The EPA Won't Have to Hold Mining Companies Responsible for Clean-Up Costs, a Federal Court Rules

The agency claims modern mining practices have reduced the risk of pollution going unaddressed. Will taxpayers still have to pay a price?
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A view of the toxic Berkeley Pit on July 6th, 2017, in Butte, Montana. Formerly an open pit copper mine, the Berkeley Pit is part of the largest Superfund site in the United States.

A view of the toxic Berkeley Pit on July 6th, 2017, in Butte, Montana. Formerly an open pit copper mine, the Berkeley Pit is part of the largest Superfund site in the United States.

In a win for the mining industry, the United States Court of Appeals for the District of Columbia Circuit on Friday upheld an Environmental Protect Agency decision not to instate a proposed rule that would have protected taxpayers from having to foot the bill for costly clean-ups of mining pollution.

The ruling came after environmental groups sued the Trump administration last year for dropping the Obama-era proposal that would have required hard-rock mining companies to provide financial assurance that they could pay for any potential environmental clean-up.

Then-EPA Administrator Scott Pruitt said in a statement that the "EPA is confident that modern industry practices, along with existing state and federal requirements address risks from operating hardrock mining facilities." Pruitt also stated that federal financial assurance requirements would be an "undue burden" on the mining industry.

But environmental groups that argue for increased federal mining regulation and oversight say that modern mining practices and existing state regulation haven't kept taxpayers from winding up responsible for mining clean-ups in recent years.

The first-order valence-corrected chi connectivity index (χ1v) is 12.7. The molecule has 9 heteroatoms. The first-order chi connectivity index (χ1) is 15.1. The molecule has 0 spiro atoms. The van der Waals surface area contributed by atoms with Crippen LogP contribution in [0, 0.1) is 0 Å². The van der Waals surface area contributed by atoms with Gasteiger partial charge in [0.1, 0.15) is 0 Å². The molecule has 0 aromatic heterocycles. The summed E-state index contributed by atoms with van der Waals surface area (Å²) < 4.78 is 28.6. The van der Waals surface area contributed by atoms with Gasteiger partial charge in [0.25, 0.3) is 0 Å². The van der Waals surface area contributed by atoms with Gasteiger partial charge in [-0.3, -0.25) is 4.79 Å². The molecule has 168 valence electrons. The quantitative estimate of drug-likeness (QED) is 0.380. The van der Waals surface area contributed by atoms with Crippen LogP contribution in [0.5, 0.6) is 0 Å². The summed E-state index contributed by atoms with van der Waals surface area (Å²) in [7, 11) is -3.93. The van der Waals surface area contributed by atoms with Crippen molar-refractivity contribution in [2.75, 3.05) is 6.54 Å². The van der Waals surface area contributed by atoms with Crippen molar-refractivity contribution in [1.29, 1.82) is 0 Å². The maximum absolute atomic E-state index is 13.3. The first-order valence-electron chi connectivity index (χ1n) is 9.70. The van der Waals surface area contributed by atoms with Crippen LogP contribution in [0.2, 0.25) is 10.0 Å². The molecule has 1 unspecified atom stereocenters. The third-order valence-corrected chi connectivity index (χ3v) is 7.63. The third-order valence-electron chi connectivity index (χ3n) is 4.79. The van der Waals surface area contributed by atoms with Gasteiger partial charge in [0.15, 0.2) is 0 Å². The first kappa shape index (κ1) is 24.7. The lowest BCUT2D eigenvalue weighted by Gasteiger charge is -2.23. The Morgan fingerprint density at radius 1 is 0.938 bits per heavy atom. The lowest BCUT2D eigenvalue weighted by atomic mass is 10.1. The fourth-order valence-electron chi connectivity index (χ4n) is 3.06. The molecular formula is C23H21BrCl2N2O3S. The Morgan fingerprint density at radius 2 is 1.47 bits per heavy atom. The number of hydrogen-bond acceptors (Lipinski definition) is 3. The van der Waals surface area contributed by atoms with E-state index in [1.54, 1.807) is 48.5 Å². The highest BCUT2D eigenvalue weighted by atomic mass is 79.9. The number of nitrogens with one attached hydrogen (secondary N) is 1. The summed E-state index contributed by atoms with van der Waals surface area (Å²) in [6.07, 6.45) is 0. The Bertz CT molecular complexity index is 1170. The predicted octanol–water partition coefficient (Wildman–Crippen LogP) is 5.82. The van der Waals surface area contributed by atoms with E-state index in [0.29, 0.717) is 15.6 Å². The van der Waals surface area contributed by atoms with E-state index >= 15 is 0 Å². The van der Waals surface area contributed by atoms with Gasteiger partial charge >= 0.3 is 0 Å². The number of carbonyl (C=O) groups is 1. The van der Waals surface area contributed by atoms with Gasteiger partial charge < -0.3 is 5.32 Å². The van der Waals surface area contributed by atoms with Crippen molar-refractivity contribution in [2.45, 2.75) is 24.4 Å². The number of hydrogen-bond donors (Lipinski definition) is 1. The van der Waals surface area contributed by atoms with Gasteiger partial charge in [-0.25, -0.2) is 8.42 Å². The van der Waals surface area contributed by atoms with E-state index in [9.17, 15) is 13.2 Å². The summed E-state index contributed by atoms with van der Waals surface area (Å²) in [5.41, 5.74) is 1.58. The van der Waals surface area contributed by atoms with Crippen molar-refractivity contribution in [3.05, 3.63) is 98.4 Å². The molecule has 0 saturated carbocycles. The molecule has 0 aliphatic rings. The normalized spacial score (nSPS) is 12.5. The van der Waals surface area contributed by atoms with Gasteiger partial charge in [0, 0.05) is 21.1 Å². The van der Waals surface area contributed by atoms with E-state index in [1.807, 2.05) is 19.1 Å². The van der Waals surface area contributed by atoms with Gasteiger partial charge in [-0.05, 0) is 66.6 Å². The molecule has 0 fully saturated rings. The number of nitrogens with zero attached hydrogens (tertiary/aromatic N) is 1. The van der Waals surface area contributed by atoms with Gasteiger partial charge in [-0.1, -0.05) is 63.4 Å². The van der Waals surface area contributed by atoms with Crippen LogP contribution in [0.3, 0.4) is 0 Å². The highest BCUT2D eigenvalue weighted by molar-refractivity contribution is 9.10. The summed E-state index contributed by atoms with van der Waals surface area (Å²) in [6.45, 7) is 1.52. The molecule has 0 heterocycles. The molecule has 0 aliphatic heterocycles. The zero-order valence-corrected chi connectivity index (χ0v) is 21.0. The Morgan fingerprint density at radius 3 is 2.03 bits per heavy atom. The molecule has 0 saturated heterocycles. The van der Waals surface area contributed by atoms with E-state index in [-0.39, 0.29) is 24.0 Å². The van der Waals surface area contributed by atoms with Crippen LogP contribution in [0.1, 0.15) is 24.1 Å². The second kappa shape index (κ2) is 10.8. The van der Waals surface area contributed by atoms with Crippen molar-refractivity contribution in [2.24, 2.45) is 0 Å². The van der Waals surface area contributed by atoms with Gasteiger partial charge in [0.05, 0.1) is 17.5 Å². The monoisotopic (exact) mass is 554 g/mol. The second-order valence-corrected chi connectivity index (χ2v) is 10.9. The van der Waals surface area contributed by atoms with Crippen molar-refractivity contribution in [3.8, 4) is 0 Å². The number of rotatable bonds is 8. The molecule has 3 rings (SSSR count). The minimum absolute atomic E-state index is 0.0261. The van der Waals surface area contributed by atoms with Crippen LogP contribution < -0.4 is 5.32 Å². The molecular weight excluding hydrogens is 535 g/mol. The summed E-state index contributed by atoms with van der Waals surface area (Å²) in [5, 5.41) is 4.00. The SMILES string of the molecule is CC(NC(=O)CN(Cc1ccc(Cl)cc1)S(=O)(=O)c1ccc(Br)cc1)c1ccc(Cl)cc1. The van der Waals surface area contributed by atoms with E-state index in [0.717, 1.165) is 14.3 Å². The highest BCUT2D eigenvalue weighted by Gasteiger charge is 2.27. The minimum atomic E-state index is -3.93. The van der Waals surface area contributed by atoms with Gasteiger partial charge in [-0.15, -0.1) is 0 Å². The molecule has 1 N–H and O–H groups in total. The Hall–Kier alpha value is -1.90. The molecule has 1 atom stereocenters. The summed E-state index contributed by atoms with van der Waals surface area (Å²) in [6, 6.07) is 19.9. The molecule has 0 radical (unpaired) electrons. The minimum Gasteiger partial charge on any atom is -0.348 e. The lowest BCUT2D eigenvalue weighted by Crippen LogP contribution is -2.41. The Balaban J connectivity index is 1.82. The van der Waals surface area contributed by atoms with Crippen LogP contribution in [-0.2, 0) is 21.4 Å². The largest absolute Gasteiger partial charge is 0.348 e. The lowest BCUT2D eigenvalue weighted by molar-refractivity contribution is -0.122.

Bonnie Gestring, the northwest program director for Earthworks, a non-profit that studies the impacts of mining and resource extraction, points to the CR Kendall Mine in Montana, where the state initially underestimated potential clean-up costs for an open-pit gold mine that closed in 1997. The mining company didn't provide a large enough bond to the state before it filed for bankruptcy in 2015, leaving behind a more than $6 million clean-up.

In another instance, Montana Tunnels had its permit suspended last year after the owner of the mine failed to post enough bonds to cover estimated clean-up costs. The state currently holds almost $20 million in financial assurance bonds for the mine's clean-up but says that won't be enough. It estimates it will need another $15 million to cover the recalculated clean-up costs, and it's unclear where that money will come from unless Montana Tunnels is sold to another mining company willing to pay the higher amount. But Gestring says the "likely outcome will leave taxpayers responsible."

The gap between estimates for hard-rock mining clean-ups and actual costs isn't unique to Montana. A 2003 report by the Center for Science in Public Participation estimated that there was between $1 billion and $12 billion in unfunded clean-up liability at hard-rock mines across the country. The Center for Public Integrity reported earlier this year that, though estimates for clean-ups are getting more accurate, as many as half of active hard-rock mines could still have inadequate reclamation bonds, meaning taxpayers could still end up having to bridge the gap.

Gestring thinks the EPA's financial responsibility rule would have provided an important remedy to this ongoing problem. "And now we've lost that," she says. If the EPA rule had gone into effect, hard-rock mining companies would have had to set aside $111 to $171 million annually to pay for future clean-ups.

The Associated Press reports that, since 1980, at least 52 mining sites have had spills or released pollution, according to documents previously released by the EPA. While coal mines have been required to provide assurances that they will pay for pollution clean-ups under a 1977 federal law, there is no such federal oversight for hard-rock mining.

John Robison, the public lands director with the Idaho Conservation League (the group that filed the lawsuit against the EPA), says Friday's court decision highlights the need for states and communities to take it upon themselves to ask tougher questions about mining and mine designs. "Communities can't rely on the EPA in protecting public health, safety, and taxpayers," Robison says.

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